Although Ramadan’s face may be relatively new, at least one of the issues raised by his visa denials is actually quite old yet still unsettled — namely, whether the government can deny entry to aliens based on ideological grounds. The Supreme Court avoided the question in 1972, and has not addressed it since. (There is some debate whether current federal laws bar all forms of ideological exclusion.) The combination of ease of international travel, rising demand for trans-border association and exchange between citizens and aliens, and governmental concerns regarding importation of terrorist ideologies will ensure that limits on ingress continue to implicate free speech and association questions. Courts will be asked to determine the scope of the government’s authority to exclude aliens, and the extent to which the First Amendment limits that authority. Over the years, the U.S. has excluded many artists, educators, politicians, and other aliens. Future exclusions, which will likely focus on support for terrorism and terrorist ideologies, will require that courts balance national security and sovereign self-preservation concerns against trans-border First Amendment interests.
Jones’s actions demonstrate a number of aspects of the First Amendment’s trans-border dimension. For one thing, Jones’s Quran-burning showed that the longstanding distinction between “domestic” and “foreign” speech has substantially declined in significance. Jones was not speaking solely to a domestic audience consisting of residents of Gainesville, citizens of Florida, or even citizens of the U.S. Rather, his symbolic act almost immediately reached a worldwide audience. Many in that audience did not understand or share First Amendment norms regarding incendiary and offensive expression. In emerging global theaters or marketplaces, First Amendment exceptionalism will increasingly clash with international norms. The fact that Jones’s expression apparently led in short order to deadly international riots raises the intriguing, but thus far unresolved, question whether the First Amendment incitement standard can or should apply to a citizen’s domestic speech that causes international harm. Finally, as President Obama’s response to Jones indicates, owing to digitization and contemporary channels of communication even seemingly localized domestic expression can have immediate foreign affairs or national security implications.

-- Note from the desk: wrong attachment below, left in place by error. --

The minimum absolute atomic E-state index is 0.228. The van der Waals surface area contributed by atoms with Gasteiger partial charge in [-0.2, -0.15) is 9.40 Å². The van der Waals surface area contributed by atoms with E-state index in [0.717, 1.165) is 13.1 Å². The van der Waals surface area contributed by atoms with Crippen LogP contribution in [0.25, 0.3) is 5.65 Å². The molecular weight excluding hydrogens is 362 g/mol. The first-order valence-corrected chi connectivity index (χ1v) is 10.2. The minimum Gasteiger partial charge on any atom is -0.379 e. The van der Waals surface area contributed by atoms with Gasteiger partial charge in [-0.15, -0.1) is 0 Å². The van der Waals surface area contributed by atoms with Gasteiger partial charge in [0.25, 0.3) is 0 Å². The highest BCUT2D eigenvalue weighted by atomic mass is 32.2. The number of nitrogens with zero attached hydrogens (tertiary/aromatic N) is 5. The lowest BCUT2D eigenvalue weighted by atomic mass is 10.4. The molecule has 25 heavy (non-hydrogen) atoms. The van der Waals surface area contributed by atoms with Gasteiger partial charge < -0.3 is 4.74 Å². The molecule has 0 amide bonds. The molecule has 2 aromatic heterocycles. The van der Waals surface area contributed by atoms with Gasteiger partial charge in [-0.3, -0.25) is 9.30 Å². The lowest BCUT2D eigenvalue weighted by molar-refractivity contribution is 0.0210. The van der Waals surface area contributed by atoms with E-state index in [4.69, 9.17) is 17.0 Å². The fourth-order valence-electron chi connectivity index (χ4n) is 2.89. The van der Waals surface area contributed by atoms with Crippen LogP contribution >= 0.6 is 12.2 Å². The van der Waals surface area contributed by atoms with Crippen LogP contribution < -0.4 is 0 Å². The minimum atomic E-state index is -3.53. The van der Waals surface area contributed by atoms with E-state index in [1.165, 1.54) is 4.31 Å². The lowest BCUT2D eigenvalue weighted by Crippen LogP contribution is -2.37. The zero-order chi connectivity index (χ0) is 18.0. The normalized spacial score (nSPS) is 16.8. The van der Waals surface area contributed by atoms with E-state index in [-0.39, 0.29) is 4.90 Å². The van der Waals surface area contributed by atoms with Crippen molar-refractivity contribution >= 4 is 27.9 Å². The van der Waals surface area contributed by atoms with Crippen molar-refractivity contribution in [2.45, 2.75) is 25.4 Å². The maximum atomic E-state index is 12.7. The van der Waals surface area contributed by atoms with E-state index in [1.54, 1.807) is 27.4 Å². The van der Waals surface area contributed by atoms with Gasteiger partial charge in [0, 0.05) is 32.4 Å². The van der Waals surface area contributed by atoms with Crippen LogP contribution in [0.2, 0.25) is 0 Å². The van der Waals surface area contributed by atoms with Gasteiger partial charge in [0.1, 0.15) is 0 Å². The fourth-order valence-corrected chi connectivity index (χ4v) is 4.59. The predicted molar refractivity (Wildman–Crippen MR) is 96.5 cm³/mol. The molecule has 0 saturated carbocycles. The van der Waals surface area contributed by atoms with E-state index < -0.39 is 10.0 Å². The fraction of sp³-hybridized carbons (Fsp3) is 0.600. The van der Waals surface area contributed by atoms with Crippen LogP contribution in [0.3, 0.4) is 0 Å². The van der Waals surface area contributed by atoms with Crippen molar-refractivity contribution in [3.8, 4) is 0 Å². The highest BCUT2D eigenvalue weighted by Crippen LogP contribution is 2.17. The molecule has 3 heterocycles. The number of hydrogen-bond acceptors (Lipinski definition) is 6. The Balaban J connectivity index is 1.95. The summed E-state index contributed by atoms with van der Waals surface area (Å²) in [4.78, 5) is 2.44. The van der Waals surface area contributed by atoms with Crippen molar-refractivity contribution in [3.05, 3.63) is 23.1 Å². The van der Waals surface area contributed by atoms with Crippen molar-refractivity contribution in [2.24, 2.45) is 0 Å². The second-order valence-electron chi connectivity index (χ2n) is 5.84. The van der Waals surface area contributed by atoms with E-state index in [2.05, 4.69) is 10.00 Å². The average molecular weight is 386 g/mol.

Among other things, Julian Assange’s disclosures precipitated a robust debate concerning the definition of “the press,” the scope of global press freedoms, the extraterritorial application of U.S. laws, the domain of First Amendment liberties, and the power of the U.S. and other governments to control global information flow. To many, Assange is the new face of global transparency via distribution of secret, confidential, and potentially harmful information.
In a narrow sense, the acts of these three figures raise First Amendment doctrinal issues regarding ideological exclusion of aliens, offensive and inciting expression, and freedom of the press. However, as I will explain in the book, their stories highlight some of the emerging complexities associated with the First Amendment’s trans-border dimension.